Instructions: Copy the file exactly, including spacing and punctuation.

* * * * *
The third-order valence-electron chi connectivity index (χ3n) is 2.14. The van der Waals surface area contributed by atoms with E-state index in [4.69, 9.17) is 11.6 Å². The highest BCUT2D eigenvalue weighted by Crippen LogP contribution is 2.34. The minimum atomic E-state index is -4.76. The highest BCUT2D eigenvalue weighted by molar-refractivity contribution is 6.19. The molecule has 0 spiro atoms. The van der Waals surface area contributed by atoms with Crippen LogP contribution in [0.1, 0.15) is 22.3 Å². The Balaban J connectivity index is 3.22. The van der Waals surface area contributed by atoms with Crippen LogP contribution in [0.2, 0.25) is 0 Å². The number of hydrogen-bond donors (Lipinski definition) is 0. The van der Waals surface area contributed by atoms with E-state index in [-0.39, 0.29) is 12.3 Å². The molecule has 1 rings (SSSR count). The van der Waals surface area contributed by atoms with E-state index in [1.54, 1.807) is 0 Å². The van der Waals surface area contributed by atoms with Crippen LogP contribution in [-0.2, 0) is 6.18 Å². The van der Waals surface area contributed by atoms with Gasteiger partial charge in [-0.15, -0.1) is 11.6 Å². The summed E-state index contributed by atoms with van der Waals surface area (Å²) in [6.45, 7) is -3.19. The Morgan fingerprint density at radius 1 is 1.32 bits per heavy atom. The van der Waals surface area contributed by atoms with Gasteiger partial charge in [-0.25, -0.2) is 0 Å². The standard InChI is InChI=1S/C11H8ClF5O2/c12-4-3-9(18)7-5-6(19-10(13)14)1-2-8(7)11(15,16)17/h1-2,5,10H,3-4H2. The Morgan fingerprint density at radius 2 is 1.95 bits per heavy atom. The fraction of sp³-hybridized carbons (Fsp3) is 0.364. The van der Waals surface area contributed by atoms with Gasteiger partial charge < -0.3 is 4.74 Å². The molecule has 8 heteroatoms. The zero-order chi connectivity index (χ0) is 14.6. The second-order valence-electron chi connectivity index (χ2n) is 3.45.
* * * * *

The third-order valence-electron chi connectivity index (χ3n) is 2.14. The van der Waals surface area contributed by atoms with E-state index in [4.69, 9.17) is 11.6 Å². The highest BCUT2D eigenvalue weighted by Crippen LogP contribution is 2.34. The minimum atomic E-state index is -4.76. The highest BCUT2D eigenvalue weighted by molar-refractivity contribution is 6.19. The molecule has 0 spiro atoms. The van der Waals surface area contributed by atoms with Crippen LogP contribution in [0.1, 0.15) is 22.3 Å². The Balaban J connectivity index is 3.22. The van der Waals surface area contributed by atoms with Crippen LogP contribution in [0.2, 0.25) is 0 Å². The number of hydrogen-bond donors (Lipinski definition) is 0. The van der Waals surface area contributed by atoms with E-state index in [-0.39, 0.29) is 12.3 Å². The molecule has 1 rings (SSSR count). The van der Waals surface area contributed by atoms with E-state index in [1.54, 1.807) is 0 Å². The van der Waals surface area contributed by atoms with Crippen LogP contribution in [-0.2, 0) is 6.18 Å². The van der Waals surface area contributed by atoms with Gasteiger partial charge in [-0.15, -0.1) is 11.6 Å². The summed E-state index contributed by atoms with van der Waals surface area (Å²) in [6.45, 7) is -3.19. The Morgan fingerprint density at radius 1 is 1.32 bits per heavy atom. The van der Waals surface area contributed by atoms with Gasteiger partial charge in [-0.25, -0.2) is 0 Å². The standard InChI is InChI=1S/C11H8ClF5O2/c12-4-3-9(18)7-5-6(19-10(13)14)1-2-8(7)11(15,16)17/h1-2,5,10H,3-4H2. The Morgan fingerprint density at radius 2 is 1.95 bits per heavy atom. The fraction of sp³-hybridized carbons (Fsp3) is 0.364. The van der Waals surface area contributed by atoms with Gasteiger partial charge < -0.3 is 4.74 Å². The molecule has 8 heteroatoms. The zero-order chi connectivity index (χ0) is 14.6. The second-order valence-electron chi connectivity index (χ2n) is 3.45.